Like us, many sailboats have satellite phones for communications and downloading weather but it is still nice to chat on the radio. Unfortunately it is a bit of a black art as to figuring out the best time of day and frequency to use. We shall pass through six time zones between Cape Town and the Caribbean. We aren't bothered by jet lag but periodically we do need to adjust our shift changes and radio time schedules.
Our downwind sea conditions have been conducive for some boat projects and I even found time to clean the oven. I've got countless hours of podcasts to listen to which I enjoy as they leave my hands free to putter. We've tucked away the Spinnaker and have been sailing with the Code O and mainsail the past couple of days. Just have to time our jibes to keep the solar panels exposed. We enjoy the Spinnaker for those real light days but are always hesitant to leave it up overnight.
770nm from St Helena and 965nm to Fernando de Noronha
It's been pretty quiet out here. Haven't seen any birds and only a few fish. This morning we saw on the AIS our first ship since leaving St Helena. It was a 290m cargo ship doing 10k - the HL Baltimore - bound for KRPDJ. Often the destination abbreviations are difficult to decipher. Given the ship was heading towards the Cape of Good Hope - maybe somewhere in Asia.
We've been listening to the BBC news headlines on our SSB radio. So we are up to date on important events like the Oscar winners. The unfolding saga of the latest coronavirus makes us think that being on our boat in the middle of the Atlantic Ocean is not a bad place to be.
475nm from St Helena and 1260nm to Fernando de Noronho
Yikes, I'm living with a skin head! He's often threatened to shave his head at the start of a passage to see how it looks and feels. I can't say I like the look and think it makes him look sickly.
Hopefully it grows back quick.
Still sailing along under spinnaker in pleasant light wind conditions. The showers we've encountered have been brief and light and haven't affected our breeze much. We have a nice big moon and kept the spinnaker up overnight. 160nm from St Helena and 1575nm to Fernando de Noronho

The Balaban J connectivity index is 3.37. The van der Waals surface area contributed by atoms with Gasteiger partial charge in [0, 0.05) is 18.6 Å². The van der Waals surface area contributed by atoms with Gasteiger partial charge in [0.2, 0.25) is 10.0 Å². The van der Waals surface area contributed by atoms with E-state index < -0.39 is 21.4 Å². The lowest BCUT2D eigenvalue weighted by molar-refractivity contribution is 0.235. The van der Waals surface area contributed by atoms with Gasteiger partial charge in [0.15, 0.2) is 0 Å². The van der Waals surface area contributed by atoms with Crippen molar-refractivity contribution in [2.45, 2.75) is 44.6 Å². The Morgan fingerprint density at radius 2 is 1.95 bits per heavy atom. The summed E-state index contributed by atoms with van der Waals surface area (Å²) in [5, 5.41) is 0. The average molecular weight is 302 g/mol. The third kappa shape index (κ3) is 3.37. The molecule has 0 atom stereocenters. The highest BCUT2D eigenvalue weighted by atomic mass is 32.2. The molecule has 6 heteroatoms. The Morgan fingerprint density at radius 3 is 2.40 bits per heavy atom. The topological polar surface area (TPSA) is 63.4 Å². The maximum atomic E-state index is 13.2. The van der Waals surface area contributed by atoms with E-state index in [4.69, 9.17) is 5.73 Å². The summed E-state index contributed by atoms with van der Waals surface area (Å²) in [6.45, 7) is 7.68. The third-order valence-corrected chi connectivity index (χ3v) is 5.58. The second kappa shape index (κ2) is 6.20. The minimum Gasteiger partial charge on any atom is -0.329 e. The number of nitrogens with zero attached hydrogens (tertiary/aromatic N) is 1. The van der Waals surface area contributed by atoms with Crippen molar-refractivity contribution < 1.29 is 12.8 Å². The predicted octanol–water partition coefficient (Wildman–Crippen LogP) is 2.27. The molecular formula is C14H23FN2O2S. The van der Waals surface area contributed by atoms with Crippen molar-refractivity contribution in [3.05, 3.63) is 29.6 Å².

We departed St Helena at first light this morning. Light variable winds till we were several miles away from the island. The wind has filled in and we are now under spinnaker getting about 6kn.
We enjoyed our stay at St Helena very much. Swimming with the whale sharks was awesome - beautiful, gentle, inquisitive giants. Friendly, welcoming, helpful people ashore. Interesting history.
It was also great to catch up with other boats we knew and meet several new interesting ones.
S/V Neptune's Highway with Laura & Bruce arrived the day after us and left yesterday bound for their home port in the US Virgin Islands. We met first in Malaysia and they also post on YIT. S/V Jaga II with Wendie & Jim arrived on Wed so we were able to introduce them to St Helena and enjoy a few cold ones together. We have been traveling a similar route as Jaga since meeting in Port Moresby, PNG. They'll follow us to the Caribbean and then continue on to visit Jim's family on the east coast of USA.
We met a Spanish family with three young kids doing a quick one year circumnavigation. They'll be back in the Caribbean by April after visiting Brazil and then back to the Med in time for the kids to get back to school.
We met a single hander, John Sanders, from Western Australia. At the age of 80, he is on his eleventh circumnavigation. Three of them done consecutively.
We caught up with a South African family we had met in Hout Bay. Father and son (in his early twenties) have found it difficult to make a living in a South Africa that now predominantly trains and hires black citizens. With very little sailing experience, they are bravely on their way to a new life in the Caribbean.
Could go on and on - lots of interesting people out here!! But for the next couple of weeks - it's just us and maybe a few birds and fish.